In the modern world many countries have begun to regulate firearms. Studies have been mostly inconclusive. Never the less, this paper will take a look at the effectiveness of regulation in our own country, as well as a comprehensive look into the environments that cause gun violence. The argument being this, environment has more to do with violent gun crimes than comprehensive gun control laws.
Twenty four states participated in a study performed by the Vital and Health Statistics of the Center of Disease Control and Prevention National Vital Statistic Report for 2000 (Kwon, 2005), where firearm related deaths per one hundred thousand were recorded. Not only were the deaths recorded, but the manner in which people died was recorded. On average fifty seven point nine percent of deaths were suicide, thirty seven point percent seven were homicides, two point seven percent were accidents, point nine percent were legal interventions, and point eight percent were unknown (Kwon, 2005).
In addition to death statistics the states were divided into two quartiles; the upper quartile was states with more extensive gun laws and the bottom quartile was states with more lax gun laws. It appears that there are more firearm related deaths in states with lax gun control laws. The interesting note is it is only three point five more deaths per one hundred thousand in the lower quartile (Kwon, 2005). Three more per one hundred thousand is less than a thousandth of a percentage. This is almost a negligible statistic, unless you point out the fact that extensive gun laws haven’t saved a significant amount of people.
Another interesting statistic is violent crime in the upper and lower quartile states. The upper states have four hundred sixty one violent crimes per one hundred thousand, while the lower states have three hundred sixty two per one hundred thousand (Kwon, 2005). Even though there are more violent crimes in extensive gun law states, there are fewer gun related deaths. This could due to any number of reasons, like the fact that almost sixty percent of gun related deaths are self-inflicted. In fact the highest death ratio was Alaska at sixteen point nine per one hundred thousand, the state with the highest suicide ratio in America.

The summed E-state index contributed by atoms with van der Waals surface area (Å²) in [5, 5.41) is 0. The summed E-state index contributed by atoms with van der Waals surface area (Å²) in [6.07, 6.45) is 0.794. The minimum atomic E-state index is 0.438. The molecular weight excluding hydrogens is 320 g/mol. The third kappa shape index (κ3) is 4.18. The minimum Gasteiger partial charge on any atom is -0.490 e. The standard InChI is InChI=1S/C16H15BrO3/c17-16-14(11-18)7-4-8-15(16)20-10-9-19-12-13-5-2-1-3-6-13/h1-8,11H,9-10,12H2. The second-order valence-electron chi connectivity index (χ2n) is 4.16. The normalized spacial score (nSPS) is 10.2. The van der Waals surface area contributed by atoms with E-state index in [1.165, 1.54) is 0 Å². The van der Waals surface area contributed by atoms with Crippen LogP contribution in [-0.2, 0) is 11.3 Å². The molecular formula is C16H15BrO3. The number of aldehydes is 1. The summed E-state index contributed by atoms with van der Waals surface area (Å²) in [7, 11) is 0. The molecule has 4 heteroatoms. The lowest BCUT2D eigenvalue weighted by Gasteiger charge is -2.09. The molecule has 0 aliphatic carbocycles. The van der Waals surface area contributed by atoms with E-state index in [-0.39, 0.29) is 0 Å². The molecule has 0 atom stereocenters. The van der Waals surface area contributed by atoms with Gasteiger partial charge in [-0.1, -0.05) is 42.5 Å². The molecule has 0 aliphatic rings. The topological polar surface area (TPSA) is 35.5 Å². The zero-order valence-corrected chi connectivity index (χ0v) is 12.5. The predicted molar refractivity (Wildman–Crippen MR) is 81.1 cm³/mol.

At this point it would be important to revisit violent crimes. It is a fact that people murder each other. Instead of looking at gun laws and their correlation to crime, let’s look at socio economic reasons to violent delinquency. This study by the American journal of criminal justice has many suggestive results. It explores the correlation of crime, young males, economic inequality, and availability of firearms in different regions around the world (Althiemer, 2011).
In Western nations the higher numbers of young males increases homicide by four percent. Economic inequality increases homicide by two percent. Gun availability increases violent crime not resulting in death by an additional four percent. Gun laws decrease homicide by one percent. It can be concluded that inequality and young males will increase violent crimes with guns in Western nations (Althiemer, 2011).
In Eastern European nations the higher numbers of young males decreases violence by twenty nine percent. Economic inequality has no effect on homicide. Gun availability decreases homicide by five